MCM KitchenThere were many layers of stuff on the floor. At least one of them looked like this. Wonder if this ceiling was green also? Coincidentally, along the way, I bought a butcher block table that looks just like this one. This kitchen style – that I thought was dreary and dated – has made a big comeback. Some of my fave examples are here.
At the bottom of all the layers of linoleum we found hardwood! Getting all the old stuff up was a herculean task, the final step for me was to remove, with Rob’s horseshoeing pulloffs, the millions of staples that had held that floor covering down for all those years. It took days, and I filled an entire pickle jar with staples. We hired a floor refinishing service to take it from there, and the bare wood as you see here was beautiful. Staple holes and all.

But, there was that problem to do with the cabinets. The existing cabinets were made of the same knotty pine as the walls. They were decidedly nasty and did not fit at all with my plan to move the sink from below the window, to an island that would replace the tall bar structure. The whole kitchen was dark-dark-DARK. And all that wood didn’t help matters.

We had so many other things to work on that the paneling had to stay; all it needed was a good cleaning, unlike most of the rest of the walls that couldn’t be salvaged at all. These days, the first thing anyone facing this stuff would do… is paint it white. OMG what a relief that there was no Pinterest back then, because I might very well have been tempted to do the same thing, to try and brighten things up.

What I regret, though, is my choice of cabinets. These were all the rage in the eighties; this Euro style was considered sophisticated, clean and understated looking. I am none of those things, and neither is this house.
This is the wall to the left of the refrigerator. We kept the built in cabinets that were there and just replaced the doors. Those six jars of pickled beets were a much appreciated gift from my grandma, and the shelf directly below has been chewed. Presumably by a groundhog. There were chewed places on all the wood throughout the house at this same height.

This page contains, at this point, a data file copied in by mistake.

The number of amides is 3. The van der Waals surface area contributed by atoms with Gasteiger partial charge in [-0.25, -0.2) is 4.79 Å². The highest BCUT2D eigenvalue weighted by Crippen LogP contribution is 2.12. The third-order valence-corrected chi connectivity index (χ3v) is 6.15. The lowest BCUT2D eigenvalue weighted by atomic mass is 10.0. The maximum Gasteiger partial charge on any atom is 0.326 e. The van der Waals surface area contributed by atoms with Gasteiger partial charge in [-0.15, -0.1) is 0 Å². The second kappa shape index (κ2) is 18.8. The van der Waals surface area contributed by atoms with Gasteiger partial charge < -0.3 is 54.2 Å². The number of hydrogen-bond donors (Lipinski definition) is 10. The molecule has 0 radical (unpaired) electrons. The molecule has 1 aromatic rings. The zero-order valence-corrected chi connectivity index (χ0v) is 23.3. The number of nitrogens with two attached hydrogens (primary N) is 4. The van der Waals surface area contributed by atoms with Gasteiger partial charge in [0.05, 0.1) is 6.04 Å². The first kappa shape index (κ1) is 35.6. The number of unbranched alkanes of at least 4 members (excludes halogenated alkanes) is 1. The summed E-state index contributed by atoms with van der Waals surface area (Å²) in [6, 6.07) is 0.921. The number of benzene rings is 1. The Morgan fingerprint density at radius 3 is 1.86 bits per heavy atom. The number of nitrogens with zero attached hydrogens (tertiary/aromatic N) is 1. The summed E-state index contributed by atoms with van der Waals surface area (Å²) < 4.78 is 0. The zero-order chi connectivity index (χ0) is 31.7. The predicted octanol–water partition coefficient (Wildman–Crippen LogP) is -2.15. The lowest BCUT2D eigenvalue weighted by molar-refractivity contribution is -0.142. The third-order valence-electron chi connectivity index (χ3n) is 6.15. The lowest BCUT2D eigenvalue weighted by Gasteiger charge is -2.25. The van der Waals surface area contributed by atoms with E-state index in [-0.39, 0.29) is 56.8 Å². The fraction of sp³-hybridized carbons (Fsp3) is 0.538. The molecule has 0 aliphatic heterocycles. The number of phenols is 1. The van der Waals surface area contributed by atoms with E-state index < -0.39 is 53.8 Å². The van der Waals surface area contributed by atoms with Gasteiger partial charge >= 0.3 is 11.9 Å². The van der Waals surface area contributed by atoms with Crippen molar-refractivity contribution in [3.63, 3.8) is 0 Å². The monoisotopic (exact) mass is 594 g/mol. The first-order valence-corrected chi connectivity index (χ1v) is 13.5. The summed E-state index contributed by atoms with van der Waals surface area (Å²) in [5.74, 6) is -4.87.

Here’s the same wall today. I bought my Fiesta dishes in the nineties using Betty Crocker box tops. We use them every day, and chuckle that they are considered antique and collectible. I use the Pyrex and Jadeite below also. All are coveted by collectors, and some of the rarer pieces command surprisingly high prices.

It’s almost like Paul Detlefsen painted the colorful Horse and Buggy Days with my kitchen and dishes in mind. The bucolic blacksmith shop scene is a favorite and has been for years. This is an old version and the frame matches the paneling perfectly. HoofPrints has a 12″x16″ (new) print available here

Wanna read more?

More adventures in remodeling are here

For more fun on the farm, go here

Is the house haunted? There are some stories about that here

Laughable housekeeping advice is here

Is this all I do? Post pictures and stories about life here on the farm? Nope! is my “real” job.

Leave a Reply

Fill in your details below or click an icon to log in: Logo

You are commenting using your account. Log Out /  Change )

Twitter picture

You are commenting using your Twitter account. Log Out /  Change )

Facebook photo

You are commenting using your Facebook account. Log Out /  Change )

Connecting to %s